2018-19 Bear, Deer, Turkey, Harvest Data Announced
Wildlife biologists with the Virginia Department of Game and Inland Fisheries have compiled the preliminary figures for the 2018-19 fall/winter hunting season. The Virginia bear harvests reflected a slight decrease but still the second highest harvest of bears ever in Virginia; deer harvests reflected a slight increase, and the turkey harvests remained about the same. According to Dr. Gray Anderson, Wildlife Division Chief, “The annual variation in harvest is normal and most populations are healthy and on-track with long-range management plan objectives.” These harvest data are used to inform future regulatory decisions.
For details on the deer, bear and turkey harvest data, visit these links:
When I first spotted the mature doe, she was walking idly through the front yard of a Roanoke County suburbanite. By the time the doe was 15 yards from me, I had already trained my crossbow’s scope on her. The shot felt true, and seconds later, the whitetail collapsed about sixty yards away. I had just killed my first deer of the season, and it was still early September.
Welcome to Virginia’s Urban Archery Season which began Saturday, September 1 and continues through October 5 and resumes January 6 through March 31, 2019. Nelson Lafon, deer project leader for the DGIF, believes at least four excellent reasons exist for state sportsmen to participate in this season: it’s a great time to mentor novice adult hunters, take youngsters afield, help manage the state’s deer herd which is often overly abundant in our urban and suburban areas, and gives archers a head start on putting venison in the refrigerator.
This year, Lafon says 52 localities (and they span the state) are participating in the urban season with the town of Buchanan and Stafford and Prince William counties the newest additions. Hunters should be aware that only antlerless deer (both mature does and doe fawns as well as button bucks) can be harvested, and normal deer regulations apply such as tagging and checking.
However, local restrictions apply. For example, in Roanoke County where I predominantly hunt, archers must be afield in a tree stand at least 10 feet above the ground. In Martinsville, archers can only shoot from “temporary platforms elevated at least seven feet above the ground.” In Pearisburg, bow hunters have to be afield on a parcel that is at least two acres and that has been approved by the town manager and chief of police. On the other hand, Poquoson has no special restrictions. I can’t emphasize enough the need to read the specific regulations of the municipality you plan to hunt on. It’s also a good idea to go over those regulations with the folks on whose properties you plan to go afield on.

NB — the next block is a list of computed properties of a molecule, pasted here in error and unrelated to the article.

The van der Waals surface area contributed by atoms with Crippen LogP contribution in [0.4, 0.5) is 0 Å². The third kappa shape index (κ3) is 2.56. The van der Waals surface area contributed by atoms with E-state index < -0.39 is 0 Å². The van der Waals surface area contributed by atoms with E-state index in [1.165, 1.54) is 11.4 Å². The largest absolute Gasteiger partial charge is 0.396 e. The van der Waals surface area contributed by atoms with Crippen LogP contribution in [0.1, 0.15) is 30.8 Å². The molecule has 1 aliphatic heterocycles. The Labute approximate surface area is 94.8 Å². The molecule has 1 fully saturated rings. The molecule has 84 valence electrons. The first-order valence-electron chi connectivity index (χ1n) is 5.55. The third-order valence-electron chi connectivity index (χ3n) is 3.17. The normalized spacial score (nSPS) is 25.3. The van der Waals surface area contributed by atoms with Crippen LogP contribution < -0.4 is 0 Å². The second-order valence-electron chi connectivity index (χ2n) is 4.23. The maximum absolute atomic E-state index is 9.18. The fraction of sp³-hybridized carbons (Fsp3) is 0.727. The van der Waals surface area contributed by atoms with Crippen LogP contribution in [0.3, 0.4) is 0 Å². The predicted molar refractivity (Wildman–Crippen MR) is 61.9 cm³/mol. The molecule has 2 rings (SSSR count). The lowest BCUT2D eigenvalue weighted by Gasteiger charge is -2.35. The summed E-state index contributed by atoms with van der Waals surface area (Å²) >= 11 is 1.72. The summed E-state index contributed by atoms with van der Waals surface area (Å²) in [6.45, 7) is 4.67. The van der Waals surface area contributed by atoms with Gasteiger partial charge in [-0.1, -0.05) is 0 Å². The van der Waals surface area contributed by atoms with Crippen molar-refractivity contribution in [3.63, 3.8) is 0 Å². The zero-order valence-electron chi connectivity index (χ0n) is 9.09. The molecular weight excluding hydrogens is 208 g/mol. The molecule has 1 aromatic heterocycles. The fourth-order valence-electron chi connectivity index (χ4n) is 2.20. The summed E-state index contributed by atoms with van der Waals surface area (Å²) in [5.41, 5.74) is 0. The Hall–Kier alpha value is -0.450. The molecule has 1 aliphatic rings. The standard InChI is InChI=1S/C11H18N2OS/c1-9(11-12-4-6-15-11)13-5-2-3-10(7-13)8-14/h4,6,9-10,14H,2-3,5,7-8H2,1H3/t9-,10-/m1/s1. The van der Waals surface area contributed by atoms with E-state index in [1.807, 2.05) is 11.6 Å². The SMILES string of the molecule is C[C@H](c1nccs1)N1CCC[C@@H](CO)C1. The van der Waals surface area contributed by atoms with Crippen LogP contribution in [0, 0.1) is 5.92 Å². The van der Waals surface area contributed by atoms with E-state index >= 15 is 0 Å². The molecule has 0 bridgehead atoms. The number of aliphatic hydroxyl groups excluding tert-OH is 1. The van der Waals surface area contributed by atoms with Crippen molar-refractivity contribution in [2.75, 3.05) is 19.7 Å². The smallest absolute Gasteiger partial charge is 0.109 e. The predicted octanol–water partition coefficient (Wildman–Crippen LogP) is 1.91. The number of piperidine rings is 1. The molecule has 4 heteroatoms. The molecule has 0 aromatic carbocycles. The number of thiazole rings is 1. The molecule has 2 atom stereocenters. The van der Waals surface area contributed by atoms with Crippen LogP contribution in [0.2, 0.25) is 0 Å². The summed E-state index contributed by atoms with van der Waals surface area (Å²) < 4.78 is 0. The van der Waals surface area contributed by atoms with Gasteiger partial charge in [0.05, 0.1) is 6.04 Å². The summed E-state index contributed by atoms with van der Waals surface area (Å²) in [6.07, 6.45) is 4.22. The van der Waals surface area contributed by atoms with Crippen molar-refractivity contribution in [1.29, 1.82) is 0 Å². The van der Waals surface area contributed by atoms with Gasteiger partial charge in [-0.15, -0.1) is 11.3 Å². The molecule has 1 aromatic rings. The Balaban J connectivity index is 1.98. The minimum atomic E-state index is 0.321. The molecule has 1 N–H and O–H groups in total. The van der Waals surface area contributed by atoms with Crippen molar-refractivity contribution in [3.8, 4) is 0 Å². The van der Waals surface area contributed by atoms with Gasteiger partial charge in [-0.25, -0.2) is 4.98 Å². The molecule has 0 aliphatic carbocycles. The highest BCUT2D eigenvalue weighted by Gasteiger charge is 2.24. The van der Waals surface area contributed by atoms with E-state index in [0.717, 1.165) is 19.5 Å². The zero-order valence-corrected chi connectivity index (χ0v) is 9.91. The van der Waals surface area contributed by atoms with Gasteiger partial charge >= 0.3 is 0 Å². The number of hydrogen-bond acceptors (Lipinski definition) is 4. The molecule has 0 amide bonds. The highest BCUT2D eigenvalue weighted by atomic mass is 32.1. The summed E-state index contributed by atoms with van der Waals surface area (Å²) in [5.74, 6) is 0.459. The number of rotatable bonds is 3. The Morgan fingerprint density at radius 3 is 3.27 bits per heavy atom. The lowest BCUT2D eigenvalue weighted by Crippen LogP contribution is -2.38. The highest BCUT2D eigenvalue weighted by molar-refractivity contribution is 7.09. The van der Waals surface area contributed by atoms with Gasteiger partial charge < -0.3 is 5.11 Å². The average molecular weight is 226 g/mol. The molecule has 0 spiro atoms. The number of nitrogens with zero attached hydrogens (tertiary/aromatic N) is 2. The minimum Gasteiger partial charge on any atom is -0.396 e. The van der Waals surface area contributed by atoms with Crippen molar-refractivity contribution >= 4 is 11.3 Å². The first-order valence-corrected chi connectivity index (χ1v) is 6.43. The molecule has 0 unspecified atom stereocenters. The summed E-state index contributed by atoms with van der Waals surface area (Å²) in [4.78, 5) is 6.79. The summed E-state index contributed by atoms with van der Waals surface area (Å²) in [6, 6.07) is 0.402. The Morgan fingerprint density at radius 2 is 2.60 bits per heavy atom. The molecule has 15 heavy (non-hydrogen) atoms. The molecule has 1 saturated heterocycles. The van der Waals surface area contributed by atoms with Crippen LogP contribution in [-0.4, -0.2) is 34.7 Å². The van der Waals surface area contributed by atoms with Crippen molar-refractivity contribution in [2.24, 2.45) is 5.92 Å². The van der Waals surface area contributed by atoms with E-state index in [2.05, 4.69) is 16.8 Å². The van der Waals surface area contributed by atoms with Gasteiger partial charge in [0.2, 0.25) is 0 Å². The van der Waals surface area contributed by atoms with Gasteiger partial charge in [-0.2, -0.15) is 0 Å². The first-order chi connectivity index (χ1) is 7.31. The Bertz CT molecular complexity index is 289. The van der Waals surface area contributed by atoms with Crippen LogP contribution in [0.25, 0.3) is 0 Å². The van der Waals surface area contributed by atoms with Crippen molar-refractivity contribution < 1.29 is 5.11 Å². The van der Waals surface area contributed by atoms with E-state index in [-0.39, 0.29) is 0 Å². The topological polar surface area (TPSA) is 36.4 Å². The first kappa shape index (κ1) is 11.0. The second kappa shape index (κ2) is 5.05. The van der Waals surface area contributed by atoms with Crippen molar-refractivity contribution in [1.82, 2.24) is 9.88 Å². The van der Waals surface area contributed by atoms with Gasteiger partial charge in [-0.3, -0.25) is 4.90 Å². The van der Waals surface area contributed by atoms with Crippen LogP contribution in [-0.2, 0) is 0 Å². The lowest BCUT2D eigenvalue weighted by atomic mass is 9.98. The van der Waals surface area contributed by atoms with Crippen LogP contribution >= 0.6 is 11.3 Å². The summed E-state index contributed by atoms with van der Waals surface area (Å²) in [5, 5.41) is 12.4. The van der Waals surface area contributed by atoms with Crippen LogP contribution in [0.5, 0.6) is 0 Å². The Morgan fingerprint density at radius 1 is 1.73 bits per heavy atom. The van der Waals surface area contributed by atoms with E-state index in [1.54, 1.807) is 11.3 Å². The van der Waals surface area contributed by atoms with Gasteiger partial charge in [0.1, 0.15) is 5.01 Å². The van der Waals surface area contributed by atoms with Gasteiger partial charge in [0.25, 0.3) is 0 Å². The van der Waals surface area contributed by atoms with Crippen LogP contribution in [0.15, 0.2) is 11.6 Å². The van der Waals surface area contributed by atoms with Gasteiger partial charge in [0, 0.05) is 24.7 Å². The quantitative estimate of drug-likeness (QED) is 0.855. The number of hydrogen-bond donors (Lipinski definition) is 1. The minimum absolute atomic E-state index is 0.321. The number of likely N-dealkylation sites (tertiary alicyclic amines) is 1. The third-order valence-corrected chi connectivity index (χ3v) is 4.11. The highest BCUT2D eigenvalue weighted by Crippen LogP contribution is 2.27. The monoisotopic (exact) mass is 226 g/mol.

Paying attention to all these regulations is worth it, though, last year, I had already put three antlerless whitetails in the freezer before the Early Archery Season began. I’ve taken both youngsters and novice adults afield in neighborhood back yards and witnessed their success. In fact, in one case, I experienced the joy of an adult killing his first deer.
So consider participating in Virginia’s Urban Archery Season this year. Chances are whether you’re a rookie adult, a veteran hunter or a youngster, you’ll enjoy your time afield.
Taking someone new with you? Visit Go Outdoors Virginia to Refer a Friend to join you outdoors!
Most hunters are ‘preppers.’ Every year we make sure the guns are sighted in, the clothes are scent-free, and the vacation days are planned well in advance of the hunting date. But one thing we may forget to do is to get ourselves physically ready for hunting season. Read the rest of this article…
Nine new cases of Chronic Wasting Disease (CWD) were detected in Frederick County during the 2016 deer hunting season. Seven were deer harvested by hunters and two were killed by vehicles. All of the new cases were detected in the same general areas as previous cases. In total, 22 CWD-positive deer have been detected in Virginia since CWD was first discovered in western Frederick County in fall 2009. Read the rest of this article…
By Matt Knox, Deer Project Leader, Virginia Department of Game & Inland Fisheries
If you are a deer hunter in Virginia, there is a greater than 99% chance that you are a locavore deer hunter. I am guessing at this point that many, maybe a majority, of Virginia deer hunters are asking themselves “What is a locavore deer hunter?” Read the rest of this article…
Last December, we spent a day afield with Clyde Roberts, who, at then-102 years-old, was the oldest known active hunter in the country.
Christin Elliott, Clyde Roberts’ granddaughter, shared with us this story of a recent muzzleloader deer hunt with her now-103 year-old grandfather. Read the rest of this article…
On October 15, 2015, the Board of Game and Inland Fisheries requested a report on issues surrounding deer hunting with dogs, potential options to address any issues, and a recommended approach going forward. This request followed input provided by several members of the Virginia Landowners Association who attended the October 15 meeting.
The newly-revised 2015-2024 Virginia Deer Management Plan directs VDGIF to preserve the heritage and tradition of hunting deer (including with dogs), for both management and recreational benefits, while ensuring that hunting methods are consistent with and respect the rights of private property owners and other citizens. Deer hunting with dogs is an important tradition and deer population management tool in eastern Virginia, but it can generate concerns from other hunters and landowners regarding “trespassing” dogs, trespassing hunters, and hunting from or near roads.
The Board will consider a report from staff at its meeting on Thursday, January 21, 2016, 9:00 AM, at the VDGIF headquarters, 7870 Villa Park Dr., Henrico, VA 23228.
This report does not recommend any regulatory or legislative actions.